Should you ever find yourself on a month-long research trip-slash-wild goose chase in the Midwest in pursuit of a forty-years dead writer from whom your critical distance has lapsed to such an extent that you are convinced that, like Oedipa Maas, you are being subjected to an elaborate web of posthumous booby traps, wherein you remain in almost total isolation for four weeks, attempt to read 47 novels (mostly all at the same time), become addicted to the Food Network whilst eating mainly stale taco shells and wasabi peas and spend much of your time tramping up and down freeways since that’s what you like to do when you are in America, and you find that Glenn Branca plus Fox News does not rouse you sufficiently enough to take it all out on the gym’s elliptical machine, then I recommend silencing the rattling inside your head by listening to Serge Gainsbourg’s Histoire de Melody Nelson which, like alchemy, will soundtrack the up-lit marble atria, limestone and Frank Lloyd Wright-lite of your temporary home into a tense Soderbergh corporate thriller of your very own creation.

Then you’ll be like Catherine Zeta Jones or something rather than this hot, mildly-coddled woman who has her photocopies, her 27 new polyester thrift-store scores, her sunburn and far more esoteric paperbacks than will ever fit in her tiny broken suitcase, and would like to bugger off home and scoff a whole block of mature cheddar and enjoy some actual human company as soon as possible, please. Ta.


Typical. Cards of Identity* is, quite lidderally, disintegrating between my very fingers.

*Some excellent British post-war weirdness from the back bedroom of the house of fiction, to be filed alongside Rex Warner, William Sansom, Rayner Heppenstall and those lads. Available, I am duty-bound to add, in full and pristine condition at Dalkey Archive Press.


So, I’m doing that thing again where I go to the Midwest and gawp at things for a bit. It’s a bit like academic orienteering, or, well, Challenge Anneka. I’m here to dig through the archives of publishers Calder and Boyars, and, you know, seek inner peace in near-total monastic isolation, probably/most likely polish off the 70,000 remaining words of my PhD thesis, concoct half-baked cultural generalisations, complain about the food and the rest. Items in my “America is So Weird” dossier thus far include Deepak Chopra on the Fox News breakfast programme, advising viewers that the best defence against the global financial crisis is to ask oneself: “What makes me a unique human being?”. Yesterday morning I was roused gently from my slumber by a television infomercial for the Brazilian Butt Lift fitness DVD, comprising the “Bum Bum” and the special bonus disc of the “Bum Bum Rapido”. You can imagine the effect the tagline Higher! Tighter! Rounder! Perkier! had on my delicate hypnagogic state.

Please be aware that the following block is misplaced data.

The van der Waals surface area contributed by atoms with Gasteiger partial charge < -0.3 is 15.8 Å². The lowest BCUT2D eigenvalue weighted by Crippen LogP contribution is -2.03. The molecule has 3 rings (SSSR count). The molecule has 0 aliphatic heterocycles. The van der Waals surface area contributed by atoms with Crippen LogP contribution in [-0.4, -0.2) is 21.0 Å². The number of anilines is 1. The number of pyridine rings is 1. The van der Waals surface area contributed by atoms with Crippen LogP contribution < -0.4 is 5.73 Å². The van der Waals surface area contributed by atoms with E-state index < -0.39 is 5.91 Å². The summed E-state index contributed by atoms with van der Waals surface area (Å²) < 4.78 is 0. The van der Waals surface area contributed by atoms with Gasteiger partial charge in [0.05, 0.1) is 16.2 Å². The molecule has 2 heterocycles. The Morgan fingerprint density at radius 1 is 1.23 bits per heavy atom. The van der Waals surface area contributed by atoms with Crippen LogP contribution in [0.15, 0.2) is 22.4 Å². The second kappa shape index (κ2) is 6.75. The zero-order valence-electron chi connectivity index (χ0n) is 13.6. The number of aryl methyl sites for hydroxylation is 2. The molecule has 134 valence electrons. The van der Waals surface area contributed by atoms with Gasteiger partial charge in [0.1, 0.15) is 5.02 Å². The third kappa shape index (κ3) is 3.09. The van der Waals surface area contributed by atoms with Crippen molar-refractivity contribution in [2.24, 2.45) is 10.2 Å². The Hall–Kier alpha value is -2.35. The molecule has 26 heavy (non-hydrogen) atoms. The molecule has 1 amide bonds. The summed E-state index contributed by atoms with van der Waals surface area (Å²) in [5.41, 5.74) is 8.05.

Spent Easter Sunday like a crochety toddler in flip flops, chewing my editor’s red pen and squirming in my seat. Making a yah-boo-sucks face at Microsoft Word, letting the Chicago Manual of Style “have a rest” in the microwave (I’m a really excellent editor, though. Honestly. Employ me!). Wondering, idly, will this ever end-slash-will this ever start. And, as usual, now it’s past eleven and I’m macro-photographing my extremely picturesque (if, like me, you’re an incorrigible perv for a well-lit staircase) towel rail and thinking, yes, I could probably-definitely re-read the entire oeuvre of Jim Crace before bed. More as it comes in…


Fred Inglis on Raymond Williams:

Williams’ prose, as the last pages of The Fight for Manod bring out, registers the deep difficulty of knowing what to do: of keeping your being and your culture, your feelings and your history in sufficient union, for you to be able to shake off sheer fatigue and bitter frustration, and know what your purposes are. Williams’ power is to bring out the real meanings of that experience without glossing its obscurity, indeed at times insisting with a rare and moving honesty that it is the obscurity of experience which has to be lived with, in your body and soul, and sorted out, a bit at a time and as best you can, in terms of everyday life and work and encounter. The grappling with obscurity in his work is always brave and sustained, even if what he takes for granted as the clarities and certainties look a lot less convincing to others than he takes them to be. But it is far more than expressing the self-importance of the over-theoretic and powerless intellectual in the still comfortable West to say that Williams is one of the trio of men whose attention to the possibilities of understanding and action made imaginable by Marxist Socialism, with its tense claims to the status of science and redemptive doctrine, allied to their living a real, visible life in the polity, who mark the spot at which thought becomes valid and valuable action – that sequence of moments Marxists themselves call praxis. 

And a reminder:

…the idea of the university is powerless without the material realities of membership and friendship, as well as the rather harder and more wintry virtues of solitary independence, resistance, doggedness, and the absolute resolution to get on with the task in hand and are not to be bought out by the cosy privileges and soft snobberies which are still amply available to bright young-to-middle-aged academics.